It’s not uncommon for a defenceman to regularly log more than 25 minutes a night, but the teams that employ that strategy rarely rely so heavily on one player. The Canucks have three defenders who average over 20 minutes a game, with Quinn Hughes leading the pack at over 26 minutes a night. But Oliver Ekman-Larsson and Tyler Myers aren’t far behind, playing nearly 23 and 22 minutes each game. The Los Angeles Kings have a bigger gap between Drew Doughty, who also averages over 26 minutes a night, and the next two most-utilized defencemen. But Sean Durzi and Michael Anderson still play over 20 minutes on average.

Is the Senators’ Defence Actually That Bad?

It’s no question that the Senators’ defence is one of the weaker units in the league, which is why they’ve been tied in trade rumours to Jakob Chychryn for so long. Last season, they allowed the 11th most goals league-wide, which isn’t great. But at least it was an improvement from 2020-21 when they were fifth in goals allowed, though their overall plus/minus dropped from minus-33 to minus-39. Ottawa’s struggles have only been amplified by the absence of Zub; since he went on injured reserve, the Senators have allowed 26 goals in five games after allowing just 22 in the first seven.

However, some evidence suggests that the Senators’ defence isn’t quite as bad as first thought. In Micah Blake McCurdy’s model, the team’s expected goals against over 60 minutes should be just under three goals, which puts the team right in the middle of the pack. The biggest problem isn’t their effectiveness, but instead is their ability to give up crucial goals at the worst times.

Another issue has been defensive pairings. Individually, the Senators’ defence has been fine, but they don’t seem to work all that well together. For example, Chabot has played primarily with Erik Brannstrom, who has been quite good this season. He has a decent Corsi for percentage (CF%) of 55.8, nearly identical to Chabot, and leads the defence in Fenwick for at 55.5 percent. However, together, the pair have allowed nine goals over 66 minutes of ice time while generating just four goals.

Brannstrom isn’t a defensive defenceman, but he is a play driver similar to Chabot. His defensive awareness has been improving, but when the two are put together, they don’t have enough defensive abilities to prevent inopportune goals.

The Senators Have Options

Thankfully, the Senators have some options they can explore while they wait for Zub to get healthy. The best the team currently has is Sanderson. After Zub, he’s easily been Ottawa’s best defensive presence. In 12 games, he leads all active defensemen with an on-ice save percentage of 92.1 percent, a defensive point share of 0.7, and an expected plus/minus of 4.5. His first year on the Senators has been incredible, and he’s certainly bound for stardom. Smith would be foolish not to give them a longer look together.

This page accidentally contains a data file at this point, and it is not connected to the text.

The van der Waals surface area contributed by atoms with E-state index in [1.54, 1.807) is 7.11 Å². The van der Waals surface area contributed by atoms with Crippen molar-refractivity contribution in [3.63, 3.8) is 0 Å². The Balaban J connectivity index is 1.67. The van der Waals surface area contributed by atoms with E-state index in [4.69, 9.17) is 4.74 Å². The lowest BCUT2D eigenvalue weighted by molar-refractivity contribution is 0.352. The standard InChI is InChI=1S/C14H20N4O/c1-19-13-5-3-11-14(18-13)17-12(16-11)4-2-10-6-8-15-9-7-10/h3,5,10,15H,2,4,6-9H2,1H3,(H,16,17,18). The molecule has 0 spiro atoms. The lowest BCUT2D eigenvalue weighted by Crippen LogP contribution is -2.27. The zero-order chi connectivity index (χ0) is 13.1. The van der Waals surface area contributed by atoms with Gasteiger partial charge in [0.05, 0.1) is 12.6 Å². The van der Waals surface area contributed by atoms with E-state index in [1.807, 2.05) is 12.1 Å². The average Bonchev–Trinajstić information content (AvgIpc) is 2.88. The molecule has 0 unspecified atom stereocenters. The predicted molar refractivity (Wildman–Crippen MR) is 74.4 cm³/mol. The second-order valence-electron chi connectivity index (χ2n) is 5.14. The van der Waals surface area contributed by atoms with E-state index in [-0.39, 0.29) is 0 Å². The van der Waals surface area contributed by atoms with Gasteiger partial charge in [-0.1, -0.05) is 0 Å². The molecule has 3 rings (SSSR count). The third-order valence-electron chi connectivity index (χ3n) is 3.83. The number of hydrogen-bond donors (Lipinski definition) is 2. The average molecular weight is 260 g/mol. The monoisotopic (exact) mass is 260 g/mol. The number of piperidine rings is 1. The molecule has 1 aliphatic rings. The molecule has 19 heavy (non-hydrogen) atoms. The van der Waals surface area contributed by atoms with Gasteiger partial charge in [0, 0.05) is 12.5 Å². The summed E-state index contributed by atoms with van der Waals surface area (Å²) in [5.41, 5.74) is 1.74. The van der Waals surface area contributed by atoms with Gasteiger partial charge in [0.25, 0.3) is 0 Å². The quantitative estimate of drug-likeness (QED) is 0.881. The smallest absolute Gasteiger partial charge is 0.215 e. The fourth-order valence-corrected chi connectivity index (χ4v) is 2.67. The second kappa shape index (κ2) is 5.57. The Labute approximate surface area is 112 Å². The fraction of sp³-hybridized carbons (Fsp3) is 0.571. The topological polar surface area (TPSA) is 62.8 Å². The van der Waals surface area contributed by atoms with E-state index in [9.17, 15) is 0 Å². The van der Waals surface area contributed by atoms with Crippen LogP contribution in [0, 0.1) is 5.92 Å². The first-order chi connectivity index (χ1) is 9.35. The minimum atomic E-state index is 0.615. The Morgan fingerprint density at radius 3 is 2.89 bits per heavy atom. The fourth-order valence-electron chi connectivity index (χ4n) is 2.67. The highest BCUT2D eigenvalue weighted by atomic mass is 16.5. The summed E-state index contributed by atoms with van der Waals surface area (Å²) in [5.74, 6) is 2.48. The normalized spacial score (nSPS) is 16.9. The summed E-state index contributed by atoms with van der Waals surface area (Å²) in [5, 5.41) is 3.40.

Jake Sanderson Ottawa Senators
Jake Sanderson, Ottawa Senators (Photo by Richard A. Whittaker/Icon Sportswire via Getty Images)

However, Sanderson and Chabot have played just over 22 minutes together this season, so maybe there’s a reason Smith keeps them separated. That should force him to look to the second-best option in Jacob Bernard-Docker. A first-round pick from 2018, he’s finally starting to show some of his elite defensive abilities. Although he’s only played a single game in the NHL this season, he was able to record a 67.7 CF% and a 100% on-ice save percentage, both of which are team highs in 2022-23. While those numbers won’t last, it’s a great sign that he can be trusted to stop opponents and carry the puck out of the zone to create scoring chances.

Finally, there’s Hamonic. While not the ideal top-line partner, he’s at least a defensive-minded defender at this point in his career and has had some success with Chabot this season. Playing just 16 minutes together, the pair put up a goal and allowed just 10 shot attempts on net, none of which went in. Hamonic has a decent on-ice save percentage, as well, recording a 92.1 on-ice SV% over 12 games while averaging around 18 minutes a night.

Senators Need to Change Their Strategy…Fast

There is a real threat that this season could be a step back in the organization’s rebuild, which would have huge ramifications heading into the 2023 offseason. Would DeBrincat choose to sign an extension knowing the team can’t seem to figure out how to win games? Will the team be forced to make a bad deal for an average defenceman, much like the Hamonic trade last season? Or will a top prospect become a trade bait to bring in another top player who may not mesh well with the current core?

Something needs to change, and quickly. Smith needs to show that he trusts the rest of the defence beyond Chabot to play their part and start shifting pairings on the back end. A six-game losing streak is unacceptable with so much talent on the roster, even with some key injuries. And if the coach is unwilling to adapt, then it may lead to more drastic changes in the near future, regardless of what Dorion says.